There has been a great deal of media attention focused on leasehold houses with onerous ground rent clauses in recent months. The issue creates a potential risk for professionals who have acted for clients purchasing these properties, if the professional failed to give adequate advice. How concerned should we be?
How big is the problem?
The issue dates back to around 2007, when developers started selling new build houses on a leasehold basis, as opposed to the traditional freehold basis. The motivation was clearly to generate additional profit from the sale of the freehold. In terms of location, it seems that the North West has been particularly affected by this activity, but there have been developments throughout the country.
Reports regarding the number of properties involved vary significantly. Communities Secretary Sajid Javid has quoted a figure of 1.2 million leasehold houses, however this covers all leasehold houses and not just the new build properties we are concerned with here. The number of new build houses impacted by onerous ground rent clauses is a fraction of this. When considering Land Registry figures, we consider a reasonable estimate is likely to be in the region of 40,000 to 45,000 properties.
We know that within this group there are a number of properties where the ground rent clause in the lease has a higher starting figure and more regular review period than would normally be expected – for example, ground rent doubling every ten years. As a result, the freeholds represent a good investment. Many have now been sold on to investment companies, who are also alleged to be making significant returns from the charges levied for matters such as granting permission to alter the property.
Predictably, this also means that there is now a more expensive price tag on the freehold for those leaseholders who decide they want to try and buy it – usually considerably more than they were quoted at the time of purchase. Lenders have also become nervous about lending on these properties, and there is a concern about the extent to which many will now be ‘unsellable’. Nationwide in particular have stated that they will no longer lend on properties with ground rent that doubles every ten or fifteen years.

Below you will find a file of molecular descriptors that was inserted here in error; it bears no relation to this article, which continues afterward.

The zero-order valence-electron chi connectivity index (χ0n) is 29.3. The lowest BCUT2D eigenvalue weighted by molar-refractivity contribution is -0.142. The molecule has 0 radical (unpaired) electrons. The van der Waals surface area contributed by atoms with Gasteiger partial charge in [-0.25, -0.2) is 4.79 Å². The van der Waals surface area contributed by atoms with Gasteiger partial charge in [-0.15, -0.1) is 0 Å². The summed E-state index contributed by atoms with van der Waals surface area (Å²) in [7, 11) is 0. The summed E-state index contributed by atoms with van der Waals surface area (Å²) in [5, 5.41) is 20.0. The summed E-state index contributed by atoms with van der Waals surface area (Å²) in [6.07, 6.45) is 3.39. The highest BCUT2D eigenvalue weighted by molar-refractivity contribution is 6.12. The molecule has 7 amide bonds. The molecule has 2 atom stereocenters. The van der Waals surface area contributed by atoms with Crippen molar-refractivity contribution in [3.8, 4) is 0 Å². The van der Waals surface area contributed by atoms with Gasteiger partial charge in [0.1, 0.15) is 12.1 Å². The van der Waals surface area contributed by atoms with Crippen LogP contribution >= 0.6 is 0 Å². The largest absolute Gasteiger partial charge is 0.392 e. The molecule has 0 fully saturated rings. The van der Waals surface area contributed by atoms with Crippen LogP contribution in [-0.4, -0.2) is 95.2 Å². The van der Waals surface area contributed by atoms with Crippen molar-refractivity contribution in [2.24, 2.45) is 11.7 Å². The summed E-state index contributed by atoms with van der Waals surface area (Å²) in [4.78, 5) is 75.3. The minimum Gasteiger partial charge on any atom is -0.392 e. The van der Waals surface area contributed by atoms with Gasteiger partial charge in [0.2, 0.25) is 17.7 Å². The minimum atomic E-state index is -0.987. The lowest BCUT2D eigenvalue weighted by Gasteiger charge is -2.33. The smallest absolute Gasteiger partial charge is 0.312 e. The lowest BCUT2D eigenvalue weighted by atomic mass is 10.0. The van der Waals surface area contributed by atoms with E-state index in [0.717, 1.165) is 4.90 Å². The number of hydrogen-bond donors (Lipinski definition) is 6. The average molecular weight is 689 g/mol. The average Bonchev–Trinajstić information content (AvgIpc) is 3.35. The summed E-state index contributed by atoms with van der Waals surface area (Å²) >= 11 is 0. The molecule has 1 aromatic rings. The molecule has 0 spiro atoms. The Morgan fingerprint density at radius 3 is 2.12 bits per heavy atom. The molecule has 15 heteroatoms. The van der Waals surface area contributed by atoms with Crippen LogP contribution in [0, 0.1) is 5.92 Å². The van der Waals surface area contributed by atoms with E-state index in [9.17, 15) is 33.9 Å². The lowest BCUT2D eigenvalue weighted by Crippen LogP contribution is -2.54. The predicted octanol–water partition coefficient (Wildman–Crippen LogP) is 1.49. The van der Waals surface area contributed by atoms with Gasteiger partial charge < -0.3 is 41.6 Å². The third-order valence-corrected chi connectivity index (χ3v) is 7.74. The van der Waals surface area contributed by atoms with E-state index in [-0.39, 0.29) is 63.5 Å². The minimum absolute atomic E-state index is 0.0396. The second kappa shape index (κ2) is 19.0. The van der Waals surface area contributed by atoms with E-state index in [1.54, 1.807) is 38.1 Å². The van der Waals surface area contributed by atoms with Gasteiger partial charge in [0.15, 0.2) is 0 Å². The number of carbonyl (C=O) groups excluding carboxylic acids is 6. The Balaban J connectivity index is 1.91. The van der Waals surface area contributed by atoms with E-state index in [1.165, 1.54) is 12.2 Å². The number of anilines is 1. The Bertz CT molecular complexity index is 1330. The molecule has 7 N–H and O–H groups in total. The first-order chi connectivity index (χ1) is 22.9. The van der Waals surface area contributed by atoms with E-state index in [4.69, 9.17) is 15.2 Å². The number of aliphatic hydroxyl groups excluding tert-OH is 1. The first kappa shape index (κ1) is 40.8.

What are developers doing about it?
It appears that some developers are accepting a level of responsibility for this situation. Taylor Wimpey has established a fund of £130 million to assist any original purchasers of property with a ground rent clause that doubles every ten years. Countryside Properties have announced that they will be “buying back” some of the freeholds on their properties so that they can then address the problem of the onerous clauses. It is likely that there will be increasing pressure for other developers to offer potential solutions. The government has also issued a consultation paper, and it is expected there will be legislative change to stop this practice. It also seems likely that the issue will be a driver for leasehold reform generally.
It will be interesting to see the impact that any legislative change outlawing the practice will have on those companies that have invested in these freehold assets.
A prohibition on this activity occurring in the future would send a strong message regarding the morality of this practice to date. Some investors, such as pension trustee companies, could be concerned that having such assets in their portfolio might be considered unethical and adversely impact their reputation. This could be a further catalyst for rectifying existing cases.